Society Fellow wins 2019 Malcolm McIntosh Prize for Physical Scientist of the Year - Royal Society of NSW News & Events - The Royal Society of NSW

Society Fellow wins 2019 Malcolm McIntosh Prize for Physical Scientist of the Year

Fellow Elizabeth New The Royal Society of NSW is delighted that one of its Fellows and the recipient of its 2018 Edgeworth David Medal, Associate Professor Elizabeth New from the University of Sydney, has been awarded the 2019 Malcolm McIntosh Prize for Physical Scientist of the Year. The Society congratulates Elizabeth New on this momentous achievement, and the recognition of the impact of her outstanding research.

Professor New, a chemical biologist, was awarded the Malcolm McIntosh Prize at the Prime Minister's Science Prizes ceremony held at Parliament House, Canberra on 16 October. This prize recognises exceptional, early-career achievements in the physical sciences made within 10 years of PhD graduation, with the recipient receiving $50,000 in prize money, a medallion, a lapel pin, and a certificate. In the case of Professor New, this recognition was for her pioneering work in developing new chemical imaging tools to observe healthy and diseased cells.

The research of Professor New has led to the development of different types of fluorescent sensors which make possible, at the molecular level, the observation of how cells cycle and change through events and over time. While existing imaging systems such as ultrasound and MRI provide valuable structural information, they are unable to characterise the nature and distribution of chemicals within the cell. It is here that the fluorescent sensors developed by Professor New make possible the observation of complex chemical processes within cells, enabling an understanding of how cells cycle through oxidative events over long periods, and in turn opening up potential breakthrough treatments for diseases associated with ageing (e.g., cardiovascular, cancer, and diabetes) that afflict 50% of Australians and which are responsible for 85% of deaths.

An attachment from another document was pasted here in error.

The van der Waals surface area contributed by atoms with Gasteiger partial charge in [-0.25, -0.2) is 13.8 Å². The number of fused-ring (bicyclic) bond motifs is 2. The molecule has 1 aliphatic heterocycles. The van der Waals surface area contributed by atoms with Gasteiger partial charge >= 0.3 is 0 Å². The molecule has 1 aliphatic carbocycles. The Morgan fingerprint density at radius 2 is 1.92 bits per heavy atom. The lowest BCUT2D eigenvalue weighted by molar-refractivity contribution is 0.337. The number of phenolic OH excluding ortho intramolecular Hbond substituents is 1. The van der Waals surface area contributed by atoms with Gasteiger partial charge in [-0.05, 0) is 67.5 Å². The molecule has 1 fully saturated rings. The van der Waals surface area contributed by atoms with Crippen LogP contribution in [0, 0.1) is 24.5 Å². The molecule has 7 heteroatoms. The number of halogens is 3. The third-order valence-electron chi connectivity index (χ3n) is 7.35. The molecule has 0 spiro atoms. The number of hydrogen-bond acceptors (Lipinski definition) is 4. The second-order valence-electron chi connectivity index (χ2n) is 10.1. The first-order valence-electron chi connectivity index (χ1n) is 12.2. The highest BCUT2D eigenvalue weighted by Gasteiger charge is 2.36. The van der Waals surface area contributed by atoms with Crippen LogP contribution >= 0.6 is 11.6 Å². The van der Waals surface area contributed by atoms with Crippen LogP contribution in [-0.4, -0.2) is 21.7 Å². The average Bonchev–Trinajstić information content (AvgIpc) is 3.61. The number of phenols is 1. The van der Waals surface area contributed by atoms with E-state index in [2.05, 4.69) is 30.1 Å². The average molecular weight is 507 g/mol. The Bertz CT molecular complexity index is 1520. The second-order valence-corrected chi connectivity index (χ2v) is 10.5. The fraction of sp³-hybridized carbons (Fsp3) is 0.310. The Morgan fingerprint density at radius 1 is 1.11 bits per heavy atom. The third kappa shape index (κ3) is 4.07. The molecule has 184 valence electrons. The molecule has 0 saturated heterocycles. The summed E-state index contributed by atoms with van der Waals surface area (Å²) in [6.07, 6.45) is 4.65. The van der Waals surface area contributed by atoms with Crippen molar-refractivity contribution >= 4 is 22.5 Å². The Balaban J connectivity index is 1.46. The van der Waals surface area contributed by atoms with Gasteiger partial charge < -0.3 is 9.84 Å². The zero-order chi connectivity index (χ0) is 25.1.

More on the oustanding achievements and portfolio of work of Associate Professor Elizabeth New can be found on the Prime Minister's Prizes for Science website.

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